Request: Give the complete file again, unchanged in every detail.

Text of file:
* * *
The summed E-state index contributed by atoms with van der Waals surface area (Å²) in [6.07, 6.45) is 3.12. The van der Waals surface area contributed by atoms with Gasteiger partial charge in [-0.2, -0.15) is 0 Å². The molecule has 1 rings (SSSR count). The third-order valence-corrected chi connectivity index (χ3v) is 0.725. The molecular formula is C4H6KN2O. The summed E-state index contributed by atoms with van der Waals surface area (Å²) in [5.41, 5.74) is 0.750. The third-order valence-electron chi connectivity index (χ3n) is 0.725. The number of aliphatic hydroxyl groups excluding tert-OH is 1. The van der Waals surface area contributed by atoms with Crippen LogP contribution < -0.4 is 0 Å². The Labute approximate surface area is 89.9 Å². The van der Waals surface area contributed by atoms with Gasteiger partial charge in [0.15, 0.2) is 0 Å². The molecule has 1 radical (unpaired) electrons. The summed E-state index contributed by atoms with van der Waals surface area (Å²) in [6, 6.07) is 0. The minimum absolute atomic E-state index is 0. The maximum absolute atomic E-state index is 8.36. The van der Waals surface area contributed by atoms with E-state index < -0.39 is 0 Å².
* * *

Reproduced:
The summed E-state index contributed by atoms with van der Waals surface area (Å²) in [6.07, 6.45) is 3.12. The van der Waals surface area contributed by atoms with Gasteiger partial charge in [-0.2, -0.15) is 0 Å². The molecule has 1 rings (SSSR count). The third-order valence-corrected chi connectivity index (χ3v) is 0.725. The molecular formula is C4H6KN2O. The summed E-state index contributed by atoms with van der Waals surface area (Å²) in [5.41, 5.74) is 0.750. The third-order valence-electron chi connectivity index (χ3n) is 0.725. The number of aliphatic hydroxyl groups excluding tert-OH is 1. The van der Waals surface area contributed by atoms with Crippen LogP contribution < -0.4 is 0 Å². The Labute approximate surface area is 89.9 Å². The van der Waals surface area contributed by atoms with Gasteiger partial charge in [0.15, 0.2) is 0 Å². The molecule has 1 radical (unpaired) electrons. The summed E-state index contributed by atoms with van der Waals surface area (Å²) in [6, 6.07) is 0. The minimum absolute atomic E-state index is 0. The maximum absolute atomic E-state index is 8.36. The van der Waals surface area contributed by atoms with E-state index < -0.39 is 0 Å².